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Why does the compiler complain about a mismatched argument type "char" and conversion specifier "s" in the following printf?

#include <stdio.h>
#include <stdlib.h>
typedef char * STR;     // causes problems in printf below
int main(void) {
    struct MyStruct {
        STR str;
    };
    struct MyStruct ms = {"some text"};
    printf("%s\n", ms.str);
    return (EXIT_SUCCESS);
}

The compiler has no complaint about the same code when the typedef is removed:

#include <stdio.h>
#include <stdlib.h>
//typedef char * STR;      // runs fine without typedef
int main(void) {
    struct MyStruct {
        char * str; //STR str;
    };
    struct MyStruct ms = {"some text"};
    printf("%s\n", ms.str);
    return (EXIT_SUCCESS);
}

Notes:

  • System = Win 64, NetBeans IDE 8.2, GCC compiler, no diff whether using Cygwin or MinGW tools, or whether 32 vs 64 bit.

  • Error is eliminated if I avoid either the struct or the typedef. But error is present whenever using both typedef and struct together as shown.

  • Before posting, I examined (among others) stackoverflow.com/questions/20944784/, which advises use of const. However, error persists whether typedef is

    pointer to constant char (typedef char const * STR); constant pointer to char (typedef char * const STR); or constant pointer to constant char (typedef char const * const STR);

  • Verbatim error message: Mismatching the argument type "char" and conversion specifier "s".

  • Further testing shows that ms.str is, indeed, of the expected type char * (e.g., proper sizeof, swapping conversion specifier to "c" for char as indicated by error message results in gibberish as expected if printf'ing pointer to char as a char, etc.)

  • Changing the name of the typedef identifier (e.g., from STR to STR_TEST) results in same error. So there appears to be no conflict with definitions in standard headers.

  • 9
    Which compiler are you using? – Sourav Ghosh May 26 '17 at 6:07
  • 1
    Does it work if you use a different name for the typedef? could STR be #defined as something odd? – AShelly May 26 '17 at 6:16
  • 1
    Ok, MAC x64, returns warning - Due to C++11 standards projects/Test/Test/main.cpp:24:27: ISO C++11 does not allow conversion from string literal to 'STR' (aka 'char *'). Looks like stackoverflow.com/questions/20944784/… . I suppose you use C++ compiler instead of C. – Ivan Ivanov May 26 '17 at 6:32
  • 2
    It is likely that under your compiler, there's a definition involving "STR" in a standard header file such as <stdio.h> or <stdlib.h>. Your compiler should not be doing this, but it's a common sort of problem under poor compilers. What is the exact error message you're getting? What happens if you use, say, STRR instead of STR? – Steve Summit May 26 '17 at 10:09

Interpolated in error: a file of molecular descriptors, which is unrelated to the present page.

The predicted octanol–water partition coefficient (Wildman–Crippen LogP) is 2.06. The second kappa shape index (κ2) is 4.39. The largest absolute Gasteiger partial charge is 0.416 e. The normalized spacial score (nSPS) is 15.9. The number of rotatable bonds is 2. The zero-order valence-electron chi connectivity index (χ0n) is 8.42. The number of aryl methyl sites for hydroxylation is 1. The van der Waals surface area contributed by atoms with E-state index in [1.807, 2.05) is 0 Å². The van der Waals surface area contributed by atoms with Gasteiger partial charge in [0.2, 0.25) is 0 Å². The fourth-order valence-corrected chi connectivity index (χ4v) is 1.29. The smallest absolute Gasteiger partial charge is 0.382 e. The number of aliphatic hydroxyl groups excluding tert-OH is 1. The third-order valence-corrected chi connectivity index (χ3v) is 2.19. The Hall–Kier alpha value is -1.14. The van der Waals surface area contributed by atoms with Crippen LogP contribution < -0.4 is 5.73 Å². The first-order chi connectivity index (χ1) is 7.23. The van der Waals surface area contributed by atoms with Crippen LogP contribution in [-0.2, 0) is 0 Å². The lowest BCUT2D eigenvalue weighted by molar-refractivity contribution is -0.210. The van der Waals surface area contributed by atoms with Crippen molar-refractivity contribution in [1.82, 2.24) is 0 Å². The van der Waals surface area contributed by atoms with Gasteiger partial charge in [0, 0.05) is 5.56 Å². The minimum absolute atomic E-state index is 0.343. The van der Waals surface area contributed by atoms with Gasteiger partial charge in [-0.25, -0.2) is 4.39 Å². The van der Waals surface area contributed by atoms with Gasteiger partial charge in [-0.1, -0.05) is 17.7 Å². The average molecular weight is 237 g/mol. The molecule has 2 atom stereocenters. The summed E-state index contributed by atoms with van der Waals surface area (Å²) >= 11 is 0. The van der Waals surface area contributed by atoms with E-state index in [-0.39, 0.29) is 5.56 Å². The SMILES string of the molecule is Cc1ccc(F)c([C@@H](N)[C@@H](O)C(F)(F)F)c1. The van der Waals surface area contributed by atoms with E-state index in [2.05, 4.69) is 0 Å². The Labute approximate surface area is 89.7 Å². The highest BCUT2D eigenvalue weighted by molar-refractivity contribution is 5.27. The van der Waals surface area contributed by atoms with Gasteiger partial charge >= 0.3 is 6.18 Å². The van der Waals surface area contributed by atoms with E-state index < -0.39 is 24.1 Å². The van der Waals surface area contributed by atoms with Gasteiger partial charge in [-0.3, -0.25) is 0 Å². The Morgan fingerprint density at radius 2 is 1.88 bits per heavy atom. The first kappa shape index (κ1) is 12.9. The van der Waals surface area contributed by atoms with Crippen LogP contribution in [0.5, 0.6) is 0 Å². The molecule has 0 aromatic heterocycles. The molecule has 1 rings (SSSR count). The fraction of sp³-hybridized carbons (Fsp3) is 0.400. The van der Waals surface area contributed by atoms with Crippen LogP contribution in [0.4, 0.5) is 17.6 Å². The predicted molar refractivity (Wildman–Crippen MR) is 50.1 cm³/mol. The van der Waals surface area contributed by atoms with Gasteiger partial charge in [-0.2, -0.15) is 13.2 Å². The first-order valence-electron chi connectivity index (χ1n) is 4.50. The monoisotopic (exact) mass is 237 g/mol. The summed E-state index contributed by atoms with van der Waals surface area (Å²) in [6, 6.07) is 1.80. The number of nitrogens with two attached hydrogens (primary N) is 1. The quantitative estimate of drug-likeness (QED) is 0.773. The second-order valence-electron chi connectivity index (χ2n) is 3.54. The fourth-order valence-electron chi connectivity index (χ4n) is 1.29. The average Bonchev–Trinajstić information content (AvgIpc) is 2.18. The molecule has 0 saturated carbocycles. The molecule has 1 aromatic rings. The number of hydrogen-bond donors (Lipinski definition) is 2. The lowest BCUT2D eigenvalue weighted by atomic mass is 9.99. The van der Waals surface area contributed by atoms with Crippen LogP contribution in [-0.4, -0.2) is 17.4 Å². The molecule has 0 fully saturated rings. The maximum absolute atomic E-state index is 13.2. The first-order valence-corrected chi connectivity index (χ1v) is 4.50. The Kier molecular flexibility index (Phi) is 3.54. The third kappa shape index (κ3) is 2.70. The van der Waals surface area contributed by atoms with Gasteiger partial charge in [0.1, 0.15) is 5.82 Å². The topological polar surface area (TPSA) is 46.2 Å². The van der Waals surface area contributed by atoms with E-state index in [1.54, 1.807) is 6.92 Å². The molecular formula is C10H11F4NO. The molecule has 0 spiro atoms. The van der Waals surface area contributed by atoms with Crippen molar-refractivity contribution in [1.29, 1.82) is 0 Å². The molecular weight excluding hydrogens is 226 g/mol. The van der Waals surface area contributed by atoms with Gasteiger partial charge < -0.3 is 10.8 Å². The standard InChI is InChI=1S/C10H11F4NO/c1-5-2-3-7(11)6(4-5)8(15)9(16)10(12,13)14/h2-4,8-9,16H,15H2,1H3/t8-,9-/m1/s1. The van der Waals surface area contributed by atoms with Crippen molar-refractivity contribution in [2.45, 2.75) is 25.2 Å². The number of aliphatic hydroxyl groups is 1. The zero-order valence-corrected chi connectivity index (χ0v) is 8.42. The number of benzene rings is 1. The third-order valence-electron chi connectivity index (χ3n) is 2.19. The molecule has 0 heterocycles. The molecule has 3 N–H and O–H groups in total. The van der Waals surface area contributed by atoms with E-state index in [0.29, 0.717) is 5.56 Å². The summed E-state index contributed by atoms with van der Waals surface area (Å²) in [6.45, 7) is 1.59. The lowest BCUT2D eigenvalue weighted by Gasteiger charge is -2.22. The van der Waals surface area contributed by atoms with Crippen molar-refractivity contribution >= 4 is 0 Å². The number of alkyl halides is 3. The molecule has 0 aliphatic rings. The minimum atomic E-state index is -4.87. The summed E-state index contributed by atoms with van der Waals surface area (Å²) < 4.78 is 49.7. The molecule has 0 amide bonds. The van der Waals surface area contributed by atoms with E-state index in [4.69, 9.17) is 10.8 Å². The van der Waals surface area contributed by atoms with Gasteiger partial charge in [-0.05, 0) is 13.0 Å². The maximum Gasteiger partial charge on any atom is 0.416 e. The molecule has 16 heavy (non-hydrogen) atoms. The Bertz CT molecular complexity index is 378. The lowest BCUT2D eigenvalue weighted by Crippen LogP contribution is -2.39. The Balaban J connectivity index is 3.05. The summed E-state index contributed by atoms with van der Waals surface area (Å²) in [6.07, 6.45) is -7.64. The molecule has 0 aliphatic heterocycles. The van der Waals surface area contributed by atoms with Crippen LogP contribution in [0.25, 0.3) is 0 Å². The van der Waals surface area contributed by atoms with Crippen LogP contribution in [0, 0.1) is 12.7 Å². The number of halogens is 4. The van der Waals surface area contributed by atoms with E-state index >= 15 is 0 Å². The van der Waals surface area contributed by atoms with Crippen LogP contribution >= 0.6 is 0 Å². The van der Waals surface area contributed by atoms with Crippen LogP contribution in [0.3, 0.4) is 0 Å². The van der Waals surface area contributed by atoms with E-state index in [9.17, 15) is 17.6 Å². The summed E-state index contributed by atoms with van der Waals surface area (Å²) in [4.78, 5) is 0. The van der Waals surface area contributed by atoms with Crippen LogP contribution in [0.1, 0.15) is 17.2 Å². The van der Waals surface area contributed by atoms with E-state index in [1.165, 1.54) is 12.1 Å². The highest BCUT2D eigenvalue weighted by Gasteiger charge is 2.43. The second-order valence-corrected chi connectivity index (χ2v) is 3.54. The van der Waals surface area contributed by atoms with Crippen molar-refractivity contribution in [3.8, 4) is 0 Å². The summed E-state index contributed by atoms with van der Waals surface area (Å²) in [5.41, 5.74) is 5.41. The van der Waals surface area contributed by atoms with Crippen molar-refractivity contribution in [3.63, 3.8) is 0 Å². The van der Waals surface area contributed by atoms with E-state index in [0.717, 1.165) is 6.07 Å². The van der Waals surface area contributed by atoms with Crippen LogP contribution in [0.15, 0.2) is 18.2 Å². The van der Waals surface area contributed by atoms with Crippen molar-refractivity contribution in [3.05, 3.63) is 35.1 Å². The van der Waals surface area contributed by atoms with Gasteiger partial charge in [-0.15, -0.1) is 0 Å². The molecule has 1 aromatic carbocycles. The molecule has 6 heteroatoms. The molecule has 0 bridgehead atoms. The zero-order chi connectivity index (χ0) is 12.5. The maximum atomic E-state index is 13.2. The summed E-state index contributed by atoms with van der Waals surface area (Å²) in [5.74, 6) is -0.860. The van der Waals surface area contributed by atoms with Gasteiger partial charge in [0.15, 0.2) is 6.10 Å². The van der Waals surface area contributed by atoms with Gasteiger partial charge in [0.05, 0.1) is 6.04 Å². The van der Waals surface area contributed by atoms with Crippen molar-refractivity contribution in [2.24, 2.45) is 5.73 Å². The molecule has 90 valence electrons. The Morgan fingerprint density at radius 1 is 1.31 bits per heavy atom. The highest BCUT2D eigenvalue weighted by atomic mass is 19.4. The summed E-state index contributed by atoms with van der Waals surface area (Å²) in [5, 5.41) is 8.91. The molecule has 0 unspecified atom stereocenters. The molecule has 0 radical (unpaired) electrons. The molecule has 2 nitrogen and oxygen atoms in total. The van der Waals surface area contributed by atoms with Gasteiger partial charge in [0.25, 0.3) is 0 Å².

• 2
    @BloodyPeasant gcc does not have an error message that says "Mismatching the argument type "char" and conversion specifier "s"." , it may be NetBeans that shows the error message instead of gcc, in which case NetBeans is wrong, and also have quite poor English grammar in its error messages. – nos May 26 '17 at 19:33
0

In the echo-chambers that are the comments for this question, it appears those participants and the OP have come to a consensus that this is the fault of NetBeans.

I cannot reproduce your problem on Cygwin x64. Furthermore, "Mismatching the argument type "char" and conversion specifier "s"" doesn't look like a GCC warning, is probably a Netbeans issue. See also this similar Netbeans bug report – RustyX May 26 at 18:51

@BloodyPeasant gcc does not have an error message that says "Mismatching the argument type "char" and conversion specifier "s"." , it may be NetBeans that shows the error message instead of gcc, in which case NetBeans is wrong, and also have quite poor English grammar in its error messages. – nos May 26 at 19:33

@nos Ha, so poor grammar is the telltale sign that it's a NetBeans issue... Looking under the hood of NetBeans, it appears that you and RustyX are correct that this is just an IDE glitch. Thanks, all. – Bloody Peasant May 27 at 2:01

... and so your question needs a correction:

Why does the compiler [NetBeans] complain about a mismatched argument type "char" and conversion specifier "s" in the following printf?

Those who wrote NetBeans are people capable of making mistakes, and this error message is the manifestation of one of those mistakes, the symptom of what we commonly call a "bug", "glitch" or "software fault".

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